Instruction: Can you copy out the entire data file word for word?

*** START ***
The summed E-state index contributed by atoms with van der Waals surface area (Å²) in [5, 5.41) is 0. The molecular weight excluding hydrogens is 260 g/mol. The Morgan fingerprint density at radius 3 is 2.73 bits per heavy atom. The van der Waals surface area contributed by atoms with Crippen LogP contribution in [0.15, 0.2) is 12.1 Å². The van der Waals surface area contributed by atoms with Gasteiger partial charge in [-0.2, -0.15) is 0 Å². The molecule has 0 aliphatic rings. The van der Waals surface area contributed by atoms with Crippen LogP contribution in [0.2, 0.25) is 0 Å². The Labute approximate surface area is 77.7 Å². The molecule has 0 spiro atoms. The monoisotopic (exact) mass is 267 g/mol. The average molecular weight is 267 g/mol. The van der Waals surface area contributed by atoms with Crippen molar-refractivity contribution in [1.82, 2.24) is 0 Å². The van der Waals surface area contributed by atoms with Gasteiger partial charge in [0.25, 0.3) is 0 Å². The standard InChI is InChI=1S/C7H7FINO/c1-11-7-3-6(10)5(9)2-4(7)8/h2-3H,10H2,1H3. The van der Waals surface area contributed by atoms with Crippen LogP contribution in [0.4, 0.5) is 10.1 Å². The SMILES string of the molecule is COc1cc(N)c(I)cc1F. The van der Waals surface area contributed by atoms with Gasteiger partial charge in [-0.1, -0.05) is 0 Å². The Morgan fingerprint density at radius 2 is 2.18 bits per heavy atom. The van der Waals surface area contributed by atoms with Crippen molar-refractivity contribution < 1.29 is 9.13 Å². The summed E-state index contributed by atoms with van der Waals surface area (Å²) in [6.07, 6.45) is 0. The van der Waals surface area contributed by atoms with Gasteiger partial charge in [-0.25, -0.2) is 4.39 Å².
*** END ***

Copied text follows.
The summed E-state index contributed by atoms with van der Waals surface area (Å²) in [5, 5.41) is 0. The molecular weight excluding hydrogens is 260 g/mol. The Morgan fingerprint density at radius 3 is 2.73 bits per heavy atom. The van der Waals surface area contributed by atoms with Crippen LogP contribution in [0.15, 0.2) is 12.1 Å². The van der Waals surface area contributed by atoms with Gasteiger partial charge in [-0.2, -0.15) is 0 Å². The molecule has 0 aliphatic rings. The van der Waals surface area contributed by atoms with Crippen LogP contribution in [0.2, 0.25) is 0 Å². The Labute approximate surface area is 77.7 Å². The molecule has 0 spiro atoms. The monoisotopic (exact) mass is 267 g/mol. The average molecular weight is 267 g/mol. The van der Waals surface area contributed by atoms with Crippen molar-refractivity contribution in [1.82, 2.24) is 0 Å². The van der Waals surface area contributed by atoms with Gasteiger partial charge in [0.25, 0.3) is 0 Å². The standard InChI is InChI=1S/C7H7FINO/c1-11-7-3-6(10)5(9)2-4(7)8/h2-3H,10H2,1H3. The van der Waals surface area contributed by atoms with Crippen LogP contribution in [0.4, 0.5) is 10.1 Å². The SMILES string of the molecule is COc1cc(N)c(I)cc1F. The van der Waals surface area contributed by atoms with Gasteiger partial charge in [-0.1, -0.05) is 0 Å². The Morgan fingerprint density at radius 2 is 2.18 bits per heavy atom. The van der Waals surface area contributed by atoms with Crippen molar-refractivity contribution < 1.29 is 9.13 Å². The summed E-state index contributed by atoms with van der Waals surface area (Å²) in [6.07, 6.45) is 0. The van der Waals surface area contributed by atoms with Gasteiger partial charge in [-0.25, -0.2) is 4.39 Å².